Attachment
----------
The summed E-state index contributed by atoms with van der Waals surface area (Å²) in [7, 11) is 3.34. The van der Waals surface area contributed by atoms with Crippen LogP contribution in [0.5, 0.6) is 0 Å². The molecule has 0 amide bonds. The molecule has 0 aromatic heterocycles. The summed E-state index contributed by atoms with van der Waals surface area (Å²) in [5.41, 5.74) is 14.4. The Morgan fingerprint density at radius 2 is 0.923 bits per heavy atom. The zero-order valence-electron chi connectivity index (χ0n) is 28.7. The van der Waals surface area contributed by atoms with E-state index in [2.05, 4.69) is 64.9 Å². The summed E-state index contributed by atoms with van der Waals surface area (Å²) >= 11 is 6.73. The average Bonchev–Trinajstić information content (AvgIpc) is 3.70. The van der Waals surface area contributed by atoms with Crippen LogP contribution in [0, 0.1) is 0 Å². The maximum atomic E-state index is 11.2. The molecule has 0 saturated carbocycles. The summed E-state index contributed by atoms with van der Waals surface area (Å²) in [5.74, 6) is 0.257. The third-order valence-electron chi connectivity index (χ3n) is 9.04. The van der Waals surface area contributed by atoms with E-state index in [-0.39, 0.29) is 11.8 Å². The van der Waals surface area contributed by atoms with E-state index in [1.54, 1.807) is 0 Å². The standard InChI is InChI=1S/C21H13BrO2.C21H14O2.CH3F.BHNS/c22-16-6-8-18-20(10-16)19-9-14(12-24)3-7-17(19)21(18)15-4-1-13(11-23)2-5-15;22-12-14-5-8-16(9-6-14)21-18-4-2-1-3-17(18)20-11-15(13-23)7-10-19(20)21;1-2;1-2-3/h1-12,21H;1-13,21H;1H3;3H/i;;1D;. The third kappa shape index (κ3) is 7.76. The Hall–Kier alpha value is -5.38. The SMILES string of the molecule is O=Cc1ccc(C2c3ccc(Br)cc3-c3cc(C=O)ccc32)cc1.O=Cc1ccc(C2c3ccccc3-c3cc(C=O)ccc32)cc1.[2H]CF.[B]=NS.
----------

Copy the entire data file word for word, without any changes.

The summed E-state index contributed by atoms with van der Waals surface area (Å²) in [7, 11) is 3.34. The van der Waals surface area contributed by atoms with Crippen LogP contribution in [0.5, 0.6) is 0 Å². The molecule has 0 amide bonds. The molecule has 0 aromatic heterocycles. The summed E-state index contributed by atoms with van der Waals surface area (Å²) in [5.41, 5.74) is 14.4. The Morgan fingerprint density at radius 2 is 0.923 bits per heavy atom. The zero-order valence-electron chi connectivity index (χ0n) is 28.7. The van der Waals surface area contributed by atoms with E-state index in [2.05, 4.69) is 64.9 Å². The summed E-state index contributed by atoms with van der Waals surface area (Å²) >= 11 is 6.73. The average Bonchev–Trinajstić information content (AvgIpc) is 3.70. The van der Waals surface area contributed by atoms with Crippen LogP contribution in [0, 0.1) is 0 Å². The maximum atomic E-state index is 11.2. The molecule has 0 saturated carbocycles. The summed E-state index contributed by atoms with van der Waals surface area (Å²) in [5.74, 6) is 0.257. The third-order valence-electron chi connectivity index (χ3n) is 9.04. The van der Waals surface area contributed by atoms with E-state index in [-0.39, 0.29) is 11.8 Å². The van der Waals surface area contributed by atoms with E-state index in [1.54, 1.807) is 0 Å². The standard InChI is InChI=1S/C21H13BrO2.C21H14O2.CH3F.BHNS/c22-16-6-8-18-20(10-16)19-9-14(12-24)3-7-17(19)21(18)15-4-1-13(11-23)2-5-15;22-12-14-5-8-16(9-6-14)21-18-4-2-1-3-17(18)20-11-15(13-23)7-10-19(20)21;1-2;1-2-3/h1-12,21H;1-13,21H;1H3;3H/i;;1D;. The third kappa shape index (κ3) is 7.76. The Hall–Kier alpha value is -5.38. The SMILES string of the molecule is O=Cc1ccc(C2c3ccc(Br)cc3-c3cc(C=O)ccc32)cc1.O=Cc1ccc(C2c3ccccc3-c3cc(C=O)ccc32)cc1.[2H]CF.[B]=NS.